and required. Address A. B., Post Office, Kes- 
wick, Cumberland." 

c ' Well, Jeanie," and David came and sat down 
in his great arm-chair with a grave, business-like 
expression on his face, as of a man who has got 
something to do and means to go through with it. 

"It would not be a great deal of trouble, 
brother. I have been considering how things 
might be managed. There is the bedroom that 
looks towards St. Olave's, we never use it for our- 
selves, and as we have no visitors, it is not likely 
to be wanted at present. That would do very 
well for a lady of moderate requirements, if we 



69 

had it painted, and new hangings put up. Then 
there is that canny little room where I keep my 
plants. She might have it for a sort of privat e 
sitting-room, when she did not wish to be with 
us." 

" It would use up your time very much, Jeanie. 
You do not know what amount of attention she 
might need — at least, I mean, how much she 
might require ; people often require a great deal 
when they need very little." 

" As for the trouble, Davie, I don't care much 
about that. I would as soon work at one thing 
as another. You know I am not easily worried." 

Any one who looked into Miss Bruce's face 
might have told that in a moment. She was 
a member of the Peace Society, in more senses 
than one. 

" At any rate, Jeanie," said her brother, " we 
could meet one of the conditions specified in the 
advertisement. I don't think any one would 
question the fact of our being a ( quiet family.' 
We have been here four months now, and in that 
time we have had, let me see, how many callers — 
three, have we not ? — the clergyman of the parish,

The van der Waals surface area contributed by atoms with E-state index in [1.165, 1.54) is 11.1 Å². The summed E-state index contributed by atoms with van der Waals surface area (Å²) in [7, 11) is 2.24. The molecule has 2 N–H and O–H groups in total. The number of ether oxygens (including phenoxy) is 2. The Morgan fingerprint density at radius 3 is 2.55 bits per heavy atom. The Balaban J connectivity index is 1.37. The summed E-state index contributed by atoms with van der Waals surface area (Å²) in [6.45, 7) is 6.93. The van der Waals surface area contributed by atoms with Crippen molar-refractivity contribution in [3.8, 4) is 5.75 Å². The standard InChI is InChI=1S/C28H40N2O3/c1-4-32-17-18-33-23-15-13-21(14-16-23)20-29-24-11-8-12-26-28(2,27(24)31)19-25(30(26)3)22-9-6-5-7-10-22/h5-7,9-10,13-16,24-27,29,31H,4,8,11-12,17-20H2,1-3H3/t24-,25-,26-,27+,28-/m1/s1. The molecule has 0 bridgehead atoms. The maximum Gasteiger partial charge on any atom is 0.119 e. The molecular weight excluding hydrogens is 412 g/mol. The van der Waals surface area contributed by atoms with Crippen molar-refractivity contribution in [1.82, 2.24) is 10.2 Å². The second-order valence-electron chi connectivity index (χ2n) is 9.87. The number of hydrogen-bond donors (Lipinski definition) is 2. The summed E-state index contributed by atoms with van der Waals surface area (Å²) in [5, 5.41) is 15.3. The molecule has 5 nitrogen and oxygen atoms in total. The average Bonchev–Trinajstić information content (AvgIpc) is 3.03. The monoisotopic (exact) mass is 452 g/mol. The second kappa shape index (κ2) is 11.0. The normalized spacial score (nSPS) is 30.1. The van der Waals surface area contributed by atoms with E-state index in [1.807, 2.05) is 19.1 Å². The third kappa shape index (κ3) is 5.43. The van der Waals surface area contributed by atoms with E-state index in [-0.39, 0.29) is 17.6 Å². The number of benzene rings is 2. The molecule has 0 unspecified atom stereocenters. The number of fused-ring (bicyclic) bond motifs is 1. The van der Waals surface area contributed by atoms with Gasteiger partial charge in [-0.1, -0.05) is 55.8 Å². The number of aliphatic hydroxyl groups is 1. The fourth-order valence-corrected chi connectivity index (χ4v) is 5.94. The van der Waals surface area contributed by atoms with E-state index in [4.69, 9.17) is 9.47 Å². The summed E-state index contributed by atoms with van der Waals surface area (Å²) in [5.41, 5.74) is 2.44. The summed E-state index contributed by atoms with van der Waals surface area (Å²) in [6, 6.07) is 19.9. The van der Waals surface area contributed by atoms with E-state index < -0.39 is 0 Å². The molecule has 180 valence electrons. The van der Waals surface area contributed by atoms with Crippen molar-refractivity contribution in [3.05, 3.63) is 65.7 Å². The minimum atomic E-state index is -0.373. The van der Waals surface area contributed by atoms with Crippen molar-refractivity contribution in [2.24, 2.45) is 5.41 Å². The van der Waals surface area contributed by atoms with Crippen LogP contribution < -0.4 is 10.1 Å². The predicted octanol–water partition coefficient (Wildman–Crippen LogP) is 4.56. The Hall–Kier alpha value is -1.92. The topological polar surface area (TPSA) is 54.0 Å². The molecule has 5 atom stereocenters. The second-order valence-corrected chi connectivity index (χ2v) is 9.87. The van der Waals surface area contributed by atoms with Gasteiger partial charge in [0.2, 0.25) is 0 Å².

the medical man, who only left his card because 



70 st. olave's. 

he heard you were liable to affections of the throat, 
and — Miss Grey." 

This last name was uttered with that slight and 
yet perceptible fall of the voice, which people un- 
consciously use in speaking any name which lies 
far down in their thoughts. But Janet neither 
noticed this nor the pause which had preceded it. 

" You have forgotten the tax-gatherers, Davie/' 
and a touch of quiet humour stole into her face ; 
" the borough rates, and the water rates, and the 
Church rates, and the watching, lighting, and 
paving rates, and the poor rates; besides the 
ladies who call for subscriptions. You see we 
are not quite deserted." 

" Oh ! I forgot, and that accounts for my salary 
melting away so. But there is another thing, 
Jeanie, have you thought of the loss of position 
which our taking a lodger would involve ? I don't 
care for it myself, but it would make me feel 
wicked rathe*r to see Mrs. Scrymgeour pass you 
by with more polite scorn than she does now." 

" We will try to do without a position, Davie, 
at least, until you can take your own, and I am 
sure you will do that before long. When will 
that Oratorio of yours be finished ?" 



71 

" In November, I hope." 

"Only four months. Shall you really be 
through with it by then ?" 

" That depends. Sometimes it won't go at all, 
and I get out of heart about it ; and then again 
the whole plan unfolds before me, and I can see 

my way right on to the end. But, Jeanie " 

"Well, brother." 

" One ought to be quiet and happy to compose 
beautiful music. You can't do anything well 
when you have a sense of not being in your right 
place whilst you are doing it." 

( ' But still, Davie, we are very comfortable here," 
and Janet took a survey of the room — so dainty in 
its neatness — as though it held all that she cared for 
now. ' ' We are very comfortable, I mean so far as 
the house is concerned, and if we could only just man- 
age to increase our income a little, at least for the 
present; you know we can do without being rich." 
" Yes, Jeanie, but think of the 'old house and 
all that might have been." 

David Bruce paused ; he had forgotten himself. 
He looked quickly at his sister, as if fearing he 
might have grieved her by the memories his words 
had roused. But her face was calm as ever.